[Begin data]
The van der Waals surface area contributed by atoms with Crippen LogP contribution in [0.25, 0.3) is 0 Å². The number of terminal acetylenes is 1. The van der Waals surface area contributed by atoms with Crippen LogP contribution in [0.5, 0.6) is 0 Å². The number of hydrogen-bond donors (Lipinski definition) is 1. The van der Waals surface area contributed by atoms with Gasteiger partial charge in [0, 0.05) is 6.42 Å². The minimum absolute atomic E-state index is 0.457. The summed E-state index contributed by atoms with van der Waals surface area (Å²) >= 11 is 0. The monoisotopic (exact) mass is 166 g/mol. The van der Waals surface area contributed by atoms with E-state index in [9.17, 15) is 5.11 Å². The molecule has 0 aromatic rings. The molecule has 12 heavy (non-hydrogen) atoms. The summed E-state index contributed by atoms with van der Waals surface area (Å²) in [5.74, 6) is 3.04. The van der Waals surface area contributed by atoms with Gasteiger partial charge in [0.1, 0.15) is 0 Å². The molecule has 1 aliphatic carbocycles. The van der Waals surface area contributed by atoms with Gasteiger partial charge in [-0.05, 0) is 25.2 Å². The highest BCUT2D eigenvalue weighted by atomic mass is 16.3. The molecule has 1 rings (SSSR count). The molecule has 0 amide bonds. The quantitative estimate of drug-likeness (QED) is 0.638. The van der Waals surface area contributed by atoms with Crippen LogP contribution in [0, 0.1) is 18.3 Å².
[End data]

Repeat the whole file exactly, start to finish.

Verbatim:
The van der Waals surface area contributed by atoms with Crippen LogP contribution in [0.25, 0.3) is 0 Å². The number of terminal acetylenes is 1. The van der Waals surface area contributed by atoms with Crippen LogP contribution in [0.5, 0.6) is 0 Å². The number of hydrogen-bond donors (Lipinski definition) is 1. The van der Waals surface area contributed by atoms with Gasteiger partial charge in [0, 0.05) is 6.42 Å². The minimum absolute atomic E-state index is 0.457. The summed E-state index contributed by atoms with van der Waals surface area (Å²) >= 11 is 0. The monoisotopic (exact) mass is 166 g/mol. The van der Waals surface area contributed by atoms with E-state index in [9.17, 15) is 5.11 Å². The molecule has 0 aromatic rings. The molecule has 12 heavy (non-hydrogen) atoms. The summed E-state index contributed by atoms with van der Waals surface area (Å²) in [5.74, 6) is 3.04. The van der Waals surface area contributed by atoms with Gasteiger partial charge in [0.1, 0.15) is 0 Å². The molecule has 1 aliphatic carbocycles. The van der Waals surface area contributed by atoms with Gasteiger partial charge in [-0.05, 0) is 25.2 Å². The highest BCUT2D eigenvalue weighted by atomic mass is 16.3. The molecule has 1 rings (SSSR count). The molecule has 0 amide bonds. The quantitative estimate of drug-likeness (QED) is 0.638. The van der Waals surface area contributed by atoms with Crippen LogP contribution in [0, 0.1) is 18.3 Å².